My original plan for this weekend was to have a visitor. My german friend Matthias had been planning to come since the start of the program. He was already on his way to Ireland from Germany when I discovered the program was terminated. On Friday, a group of us picked him up from the bus station in Galway! We then ceremoniously went to go eat at An Pucan, the first place we ate in Galway at the start of the program. I wanted to take advantage of my favorite Irish meal, seafood chowder and a pint of Guinness. The group had some more souvenir shopping to accomplish and then we headed back to Park Lodge and took a final walk to the beach. Having Matthias around, even just for a couple of days, really kept me in a good mood.
Saturday was our final day. We savored it, and enjoyed the day slowly. We had a group lunch of paninis, watched a John Mulaney comedy special, and walked to Spiddal. We had a potluck for dinner to try and use up the remainder of our groceries, and the hotel owner opened up the bar for us to celebrate our final evening. The majority of us stayed awake until the bus left around 3 am to take us to Dublin.
Sunday was a long travel day. A 5 hour bus to Dublin and then a couple hours standing in line at the airport. Dublin has a pre-clearance customs system set up with the U.S. so we went through customs before leaving the country. There were two lines, one for those who had only traveled in Ireland in the past 2 weeks and one for those that had been elsewhere in Europe. Since we were lucky enough to get in the fast lane, we went through a normal customs experience. We believe the other line had intense medical screening involved. We made it to our gate in time to board but then sat on the tarmac for 3 hours while we waited for passengers from the other line. The 7 hour flight to Newark finally took off and we arrived right as our connection was scheduled to depart. I stood in a customer service line with our program director, Marta, until we learned that the whole group was rescheduled on a later flight. I tried to look at the whole endeavor as an educational experience on leading group travel. We had a 4.5 hour layover and finally made it into Omaha a little passed midnight. I was bound and determined to stay awake on the final flight home which was made easier by my seat buddy Kevin. Before the plane took off a flight attendant offered a free row that I could have moved to, but I was already enjoying our conversation. We chatted the whole flight and it even turned out to be a networking opportunity as he passed along a contact that could help me find a job in Nebraska City.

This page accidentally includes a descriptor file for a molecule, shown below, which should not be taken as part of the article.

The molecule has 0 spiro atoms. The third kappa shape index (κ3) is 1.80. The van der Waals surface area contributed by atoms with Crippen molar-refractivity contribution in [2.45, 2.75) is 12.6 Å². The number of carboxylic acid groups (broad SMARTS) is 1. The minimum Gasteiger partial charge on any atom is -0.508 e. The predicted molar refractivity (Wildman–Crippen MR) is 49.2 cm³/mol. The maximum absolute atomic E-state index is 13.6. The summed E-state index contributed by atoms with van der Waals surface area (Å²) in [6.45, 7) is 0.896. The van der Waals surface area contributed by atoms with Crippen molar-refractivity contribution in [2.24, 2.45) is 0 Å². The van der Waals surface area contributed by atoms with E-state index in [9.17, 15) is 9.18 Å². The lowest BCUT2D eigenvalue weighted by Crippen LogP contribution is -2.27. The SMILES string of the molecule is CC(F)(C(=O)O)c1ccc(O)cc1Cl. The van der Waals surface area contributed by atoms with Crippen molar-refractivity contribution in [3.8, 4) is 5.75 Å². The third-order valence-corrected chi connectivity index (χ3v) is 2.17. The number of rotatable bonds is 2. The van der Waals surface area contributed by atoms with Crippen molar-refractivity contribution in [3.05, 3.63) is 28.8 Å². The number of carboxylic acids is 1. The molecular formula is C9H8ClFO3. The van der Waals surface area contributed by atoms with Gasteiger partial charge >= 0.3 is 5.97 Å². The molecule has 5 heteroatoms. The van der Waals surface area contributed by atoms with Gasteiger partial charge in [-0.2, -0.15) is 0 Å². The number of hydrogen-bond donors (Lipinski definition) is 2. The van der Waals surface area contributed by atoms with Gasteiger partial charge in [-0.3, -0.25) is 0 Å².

Being sent home was definitely a heart breaker for all of us. However, as the situation has progressed its become clear that we are not the only ones to have to endure a change of plans during this pandemic. As individuals sacrifice their travel plans, family gatherings, weddings, and pretty much everything else I am thankful to be home and not stuck in another country. I briefly considered the possibility of continuing to travel on my own, but clearly that would have been a disaster as the world closes down. The hardest thing since coming home is not being able to see my parents, boyfriend, and close friends. Both my parents’ and boyfriend’s employers will not allow them to be in contact with me until after the 2 week quarantine. Other than that, this quarantine has been a lot like the social distancing the rest of the world is (or should be) currently going through. I’m extremely thankful that my sister and her husband are currently social distancing and were able to take me in. I’m 8 days in and have not shown any symptoms. I hope that this pandemic is resolved quickly, but I’m slowly accepting the reality that social distancing will likely be required for several months.